Another week, another round of not-so-terrible indicators about the state of the economy. It's getting easier to believe and harder to doubt this recession will be a lot milder than we're used to. If the recession does prove to be less severe than advertised, both sides of politics will need to review their plans.
Last week brought the remarkable news that the Westpac-Melbourne Institute index of consumer sentiment rose by 23 per cent over the past two months to its highest level since December 2007, with optimists now well outnumbering pessimists. The number of new housing loans in May was at a 16-month high. And the labour force figures for June showed unemployment continuing to rise quite slowly.
Put that together with recent increases in retail sales, car sales and home prices and you've got a picture of an economy travelling quite a bit more strongly than envisaged as recently as the budget in May. The global recession is every bit as severe as we were led to expect, but it seems it hasn't dragged our economy down nearly as much we feared.
Whereas in early May the Reserve Bank was forecasting that real gross domestic product would contract by 1 per cent over calendar 2009, when we see its revised forecast next month it's likely to be for growth of about 0.5 per cent, maybe more.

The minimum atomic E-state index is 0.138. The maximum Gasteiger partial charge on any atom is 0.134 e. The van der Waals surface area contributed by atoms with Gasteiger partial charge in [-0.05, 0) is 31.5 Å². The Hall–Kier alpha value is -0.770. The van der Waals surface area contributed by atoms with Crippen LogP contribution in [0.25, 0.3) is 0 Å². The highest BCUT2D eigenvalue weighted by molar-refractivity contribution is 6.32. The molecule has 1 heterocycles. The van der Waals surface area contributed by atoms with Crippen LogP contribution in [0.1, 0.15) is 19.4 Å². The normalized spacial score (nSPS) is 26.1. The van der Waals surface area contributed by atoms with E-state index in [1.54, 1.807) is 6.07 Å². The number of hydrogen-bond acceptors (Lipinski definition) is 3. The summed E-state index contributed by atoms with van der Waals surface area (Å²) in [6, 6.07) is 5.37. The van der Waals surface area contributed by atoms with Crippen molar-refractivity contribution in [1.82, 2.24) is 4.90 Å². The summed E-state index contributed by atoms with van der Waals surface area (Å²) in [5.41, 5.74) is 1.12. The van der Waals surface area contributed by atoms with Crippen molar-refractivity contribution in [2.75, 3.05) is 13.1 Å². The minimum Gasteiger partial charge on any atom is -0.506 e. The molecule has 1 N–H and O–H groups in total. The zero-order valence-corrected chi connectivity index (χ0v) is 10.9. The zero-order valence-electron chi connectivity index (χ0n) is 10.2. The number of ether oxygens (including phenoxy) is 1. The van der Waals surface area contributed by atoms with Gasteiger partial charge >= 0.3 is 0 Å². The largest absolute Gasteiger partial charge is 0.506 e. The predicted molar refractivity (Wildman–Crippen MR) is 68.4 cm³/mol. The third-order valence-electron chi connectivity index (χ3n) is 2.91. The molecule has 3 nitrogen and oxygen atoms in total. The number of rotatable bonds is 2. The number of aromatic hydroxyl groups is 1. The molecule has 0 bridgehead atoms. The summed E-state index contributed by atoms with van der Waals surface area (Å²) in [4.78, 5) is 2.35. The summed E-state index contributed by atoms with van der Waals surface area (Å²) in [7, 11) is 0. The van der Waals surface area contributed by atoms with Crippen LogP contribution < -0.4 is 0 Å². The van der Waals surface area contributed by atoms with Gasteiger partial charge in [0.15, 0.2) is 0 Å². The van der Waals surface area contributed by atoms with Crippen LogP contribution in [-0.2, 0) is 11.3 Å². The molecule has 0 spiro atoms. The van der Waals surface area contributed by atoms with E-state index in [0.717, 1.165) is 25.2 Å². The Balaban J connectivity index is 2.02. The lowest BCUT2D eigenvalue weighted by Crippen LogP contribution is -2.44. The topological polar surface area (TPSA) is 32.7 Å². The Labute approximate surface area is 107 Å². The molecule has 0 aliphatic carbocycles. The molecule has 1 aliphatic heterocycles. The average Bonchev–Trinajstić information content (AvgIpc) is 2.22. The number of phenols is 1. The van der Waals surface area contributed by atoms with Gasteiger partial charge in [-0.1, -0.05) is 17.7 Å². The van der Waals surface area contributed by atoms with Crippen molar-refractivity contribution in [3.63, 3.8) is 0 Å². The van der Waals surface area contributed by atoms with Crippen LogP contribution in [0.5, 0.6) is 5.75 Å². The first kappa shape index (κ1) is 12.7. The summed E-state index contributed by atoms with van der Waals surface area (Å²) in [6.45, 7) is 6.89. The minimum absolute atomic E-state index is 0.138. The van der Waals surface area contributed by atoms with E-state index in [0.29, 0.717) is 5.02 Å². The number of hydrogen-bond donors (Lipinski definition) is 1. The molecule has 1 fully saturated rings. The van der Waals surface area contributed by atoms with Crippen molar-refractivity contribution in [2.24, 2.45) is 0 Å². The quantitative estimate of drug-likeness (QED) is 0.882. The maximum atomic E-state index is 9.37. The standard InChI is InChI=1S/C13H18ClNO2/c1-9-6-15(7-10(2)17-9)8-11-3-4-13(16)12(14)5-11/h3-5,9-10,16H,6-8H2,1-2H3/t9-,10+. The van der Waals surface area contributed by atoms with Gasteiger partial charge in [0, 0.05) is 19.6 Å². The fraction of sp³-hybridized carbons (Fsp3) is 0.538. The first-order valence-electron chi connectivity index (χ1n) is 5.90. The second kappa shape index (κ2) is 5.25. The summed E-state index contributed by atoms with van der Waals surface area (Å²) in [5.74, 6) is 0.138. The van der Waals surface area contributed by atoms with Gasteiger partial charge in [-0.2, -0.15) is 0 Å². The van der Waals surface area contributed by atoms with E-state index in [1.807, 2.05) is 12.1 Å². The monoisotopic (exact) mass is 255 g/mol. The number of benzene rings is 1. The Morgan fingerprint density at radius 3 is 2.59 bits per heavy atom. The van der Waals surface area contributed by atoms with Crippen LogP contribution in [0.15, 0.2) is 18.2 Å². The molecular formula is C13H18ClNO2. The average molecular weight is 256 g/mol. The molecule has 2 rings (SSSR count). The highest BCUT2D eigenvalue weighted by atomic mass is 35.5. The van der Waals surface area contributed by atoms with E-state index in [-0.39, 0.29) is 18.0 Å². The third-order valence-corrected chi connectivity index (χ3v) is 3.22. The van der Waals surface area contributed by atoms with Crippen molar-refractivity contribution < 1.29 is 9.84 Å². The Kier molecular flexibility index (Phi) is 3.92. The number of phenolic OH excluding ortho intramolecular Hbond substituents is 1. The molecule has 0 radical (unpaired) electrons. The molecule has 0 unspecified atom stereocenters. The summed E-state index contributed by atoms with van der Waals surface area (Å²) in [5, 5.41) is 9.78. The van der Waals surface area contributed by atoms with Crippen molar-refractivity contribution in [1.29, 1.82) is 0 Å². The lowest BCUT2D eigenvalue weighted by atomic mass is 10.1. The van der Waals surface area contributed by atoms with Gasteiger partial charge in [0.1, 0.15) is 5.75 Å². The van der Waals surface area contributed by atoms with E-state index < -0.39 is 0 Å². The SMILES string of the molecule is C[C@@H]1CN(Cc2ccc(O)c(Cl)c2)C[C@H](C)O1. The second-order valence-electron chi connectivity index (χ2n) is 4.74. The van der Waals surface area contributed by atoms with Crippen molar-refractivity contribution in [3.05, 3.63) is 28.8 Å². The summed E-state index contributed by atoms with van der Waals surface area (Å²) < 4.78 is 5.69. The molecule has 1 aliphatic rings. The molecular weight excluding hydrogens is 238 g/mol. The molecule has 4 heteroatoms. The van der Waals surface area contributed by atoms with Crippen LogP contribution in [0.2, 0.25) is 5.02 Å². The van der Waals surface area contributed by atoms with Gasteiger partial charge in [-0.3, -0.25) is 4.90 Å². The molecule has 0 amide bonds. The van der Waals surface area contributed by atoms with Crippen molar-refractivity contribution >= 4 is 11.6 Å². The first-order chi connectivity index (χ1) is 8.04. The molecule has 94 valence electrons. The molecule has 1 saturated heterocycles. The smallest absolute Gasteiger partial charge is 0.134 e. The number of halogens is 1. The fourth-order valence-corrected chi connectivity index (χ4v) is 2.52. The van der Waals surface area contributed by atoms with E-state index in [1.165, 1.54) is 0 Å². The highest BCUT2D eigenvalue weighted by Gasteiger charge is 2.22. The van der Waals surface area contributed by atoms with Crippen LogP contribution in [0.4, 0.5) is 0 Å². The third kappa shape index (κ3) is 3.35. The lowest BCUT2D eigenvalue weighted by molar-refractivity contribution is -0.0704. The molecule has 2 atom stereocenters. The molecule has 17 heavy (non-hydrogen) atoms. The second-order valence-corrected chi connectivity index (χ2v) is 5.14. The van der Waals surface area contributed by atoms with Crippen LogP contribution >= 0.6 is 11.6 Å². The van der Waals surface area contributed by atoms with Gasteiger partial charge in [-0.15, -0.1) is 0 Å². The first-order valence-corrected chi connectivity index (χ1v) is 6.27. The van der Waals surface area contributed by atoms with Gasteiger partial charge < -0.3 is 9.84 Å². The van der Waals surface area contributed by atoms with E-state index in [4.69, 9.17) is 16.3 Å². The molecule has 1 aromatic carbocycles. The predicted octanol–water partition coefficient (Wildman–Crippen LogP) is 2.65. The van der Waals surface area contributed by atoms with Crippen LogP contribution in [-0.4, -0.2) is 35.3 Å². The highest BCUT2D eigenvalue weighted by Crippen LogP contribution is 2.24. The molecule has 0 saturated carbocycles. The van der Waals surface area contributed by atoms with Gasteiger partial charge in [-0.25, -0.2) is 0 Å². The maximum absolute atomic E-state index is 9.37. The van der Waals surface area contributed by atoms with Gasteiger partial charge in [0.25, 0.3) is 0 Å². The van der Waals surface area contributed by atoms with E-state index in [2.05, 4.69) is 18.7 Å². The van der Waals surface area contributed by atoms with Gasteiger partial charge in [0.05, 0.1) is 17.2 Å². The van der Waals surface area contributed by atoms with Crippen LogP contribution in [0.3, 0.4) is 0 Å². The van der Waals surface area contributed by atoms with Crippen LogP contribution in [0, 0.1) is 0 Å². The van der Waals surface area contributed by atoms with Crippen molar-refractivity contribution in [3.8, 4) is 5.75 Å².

If our prospects really are that much brighter, two main factors account for it. First, continued demand from China has limited the expected decline in our export income. The volume of exports actually rose over the six months to March and seems to have held up since then. Much rides on the success with which the Chinese authorities can switch from export-led to domestic-led growth, whether from consumption or infrastructure investment. The beauty from our perspective is that wherever they get their growth from, they'll need lots of steel and energy - the very commodities we supply.
The second factor is the continued strength of consumption spending, explained not just by the cash splash and the huge cut in mortgage interest rates, but by the way this has affected people's sentiment about the state of their own finances and the outlook for the economy.
It's always possible, of course, that all we're experiencing is an Indian summer. The global financial crisis may have more shocks to deliver, or it could be that consumer and business confidence will wilt under the inexorable rise in unemployment yet to come. But that fear is starting to wear thin. Whereas the budget forecast was for the unemployment rate to reach a peak of 8.5 per cent sometime in 2010-11, the new expectation is that it may not quite reach 7.5 per cent, and will reach its peak a fair bit earlier.
If that expectation comes to pass then, with the rate now at 5.8 per cent, we've already come a little more than half the distance from the trough of 3.9 per cent in February last year.
Posted by John Ray. For a daily critique of Leftist activities, see DISSECTING LEFTISM. To keep up with attacks on free speech see TONGUE-TIED. Also, don't forget your daily roundup of pro-environment but anti-Greenie news and commentary at GREENIE WATCH . Email me (John Ray) here